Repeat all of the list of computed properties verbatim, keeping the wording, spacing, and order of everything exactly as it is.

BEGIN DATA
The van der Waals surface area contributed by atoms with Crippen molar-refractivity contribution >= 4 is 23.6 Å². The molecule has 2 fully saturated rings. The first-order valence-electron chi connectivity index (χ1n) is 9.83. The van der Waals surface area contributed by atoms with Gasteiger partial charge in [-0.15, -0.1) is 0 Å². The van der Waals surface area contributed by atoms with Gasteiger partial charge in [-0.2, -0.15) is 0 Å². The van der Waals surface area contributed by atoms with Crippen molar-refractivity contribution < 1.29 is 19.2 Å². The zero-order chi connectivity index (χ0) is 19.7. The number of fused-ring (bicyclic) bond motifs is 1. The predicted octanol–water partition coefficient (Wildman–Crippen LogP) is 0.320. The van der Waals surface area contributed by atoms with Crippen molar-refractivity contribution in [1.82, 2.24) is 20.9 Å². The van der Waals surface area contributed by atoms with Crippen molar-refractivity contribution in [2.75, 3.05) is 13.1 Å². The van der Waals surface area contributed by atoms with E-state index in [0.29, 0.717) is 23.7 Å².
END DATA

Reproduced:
The van der Waals surface area contributed by atoms with Crippen molar-refractivity contribution >= 4 is 23.6 Å². The molecule has 2 fully saturated rings. The first-order valence-electron chi connectivity index (χ1n) is 9.83. The van der Waals surface area contributed by atoms with Gasteiger partial charge in [-0.15, -0.1) is 0 Å². The van der Waals surface area contributed by atoms with Gasteiger partial charge in [-0.2, -0.15) is 0 Å². The van der Waals surface area contributed by atoms with Crippen molar-refractivity contribution < 1.29 is 19.2 Å². The zero-order chi connectivity index (χ0) is 19.7. The number of fused-ring (bicyclic) bond motifs is 1. The predicted octanol–water partition coefficient (Wildman–Crippen LogP) is 0.320. The van der Waals surface area contributed by atoms with Crippen molar-refractivity contribution in [1.82, 2.24) is 20.9 Å². The van der Waals surface area contributed by atoms with Crippen molar-refractivity contribution in [2.75, 3.05) is 13.1 Å². The van der Waals surface area contributed by atoms with E-state index in [0.29, 0.717) is 23.7 Å².